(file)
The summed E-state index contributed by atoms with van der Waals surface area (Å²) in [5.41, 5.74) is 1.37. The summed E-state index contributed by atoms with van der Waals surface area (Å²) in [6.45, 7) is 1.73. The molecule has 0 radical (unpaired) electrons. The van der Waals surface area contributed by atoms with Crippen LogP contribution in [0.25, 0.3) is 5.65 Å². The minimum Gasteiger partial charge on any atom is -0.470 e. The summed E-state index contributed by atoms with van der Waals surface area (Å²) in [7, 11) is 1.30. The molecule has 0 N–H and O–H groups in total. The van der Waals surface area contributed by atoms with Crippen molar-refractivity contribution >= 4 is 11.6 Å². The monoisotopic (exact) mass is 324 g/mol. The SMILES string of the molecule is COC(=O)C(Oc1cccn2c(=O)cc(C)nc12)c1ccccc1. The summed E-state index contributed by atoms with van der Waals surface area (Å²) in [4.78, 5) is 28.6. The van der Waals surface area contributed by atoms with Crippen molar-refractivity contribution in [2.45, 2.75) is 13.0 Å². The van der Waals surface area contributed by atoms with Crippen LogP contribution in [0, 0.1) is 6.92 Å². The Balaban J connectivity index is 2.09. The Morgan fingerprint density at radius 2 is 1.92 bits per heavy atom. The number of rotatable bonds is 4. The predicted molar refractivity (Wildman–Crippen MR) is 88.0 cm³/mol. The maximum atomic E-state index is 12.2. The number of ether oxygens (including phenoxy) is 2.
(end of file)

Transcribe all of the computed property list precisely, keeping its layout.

The summed E-state index contributed by atoms with van der Waals surface area (Å²) in [5.41, 5.74) is 1.37. The summed E-state index contributed by atoms with van der Waals surface area (Å²) in [6.45, 7) is 1.73. The molecule has 0 radical (unpaired) electrons. The van der Waals surface area contributed by atoms with Crippen LogP contribution in [0.25, 0.3) is 5.65 Å². The minimum Gasteiger partial charge on any atom is -0.470 e. The summed E-state index contributed by atoms with van der Waals surface area (Å²) in [7, 11) is 1.30. The molecule has 0 N–H and O–H groups in total. The van der Waals surface area contributed by atoms with Crippen molar-refractivity contribution >= 4 is 11.6 Å². The monoisotopic (exact) mass is 324 g/mol. The SMILES string of the molecule is COC(=O)C(Oc1cccn2c(=O)cc(C)nc12)c1ccccc1. The summed E-state index contributed by atoms with van der Waals surface area (Å²) in [4.78, 5) is 28.6. The van der Waals surface area contributed by atoms with Crippen molar-refractivity contribution in [2.45, 2.75) is 13.0 Å². The van der Waals surface area contributed by atoms with Crippen LogP contribution in [0, 0.1) is 6.92 Å². The Balaban J connectivity index is 2.09. The Morgan fingerprint density at radius 2 is 1.92 bits per heavy atom. The number of rotatable bonds is 4. The predicted molar refractivity (Wildman–Crippen MR) is 88.0 cm³/mol. The maximum atomic E-state index is 12.2. The number of ether oxygens (including phenoxy) is 2.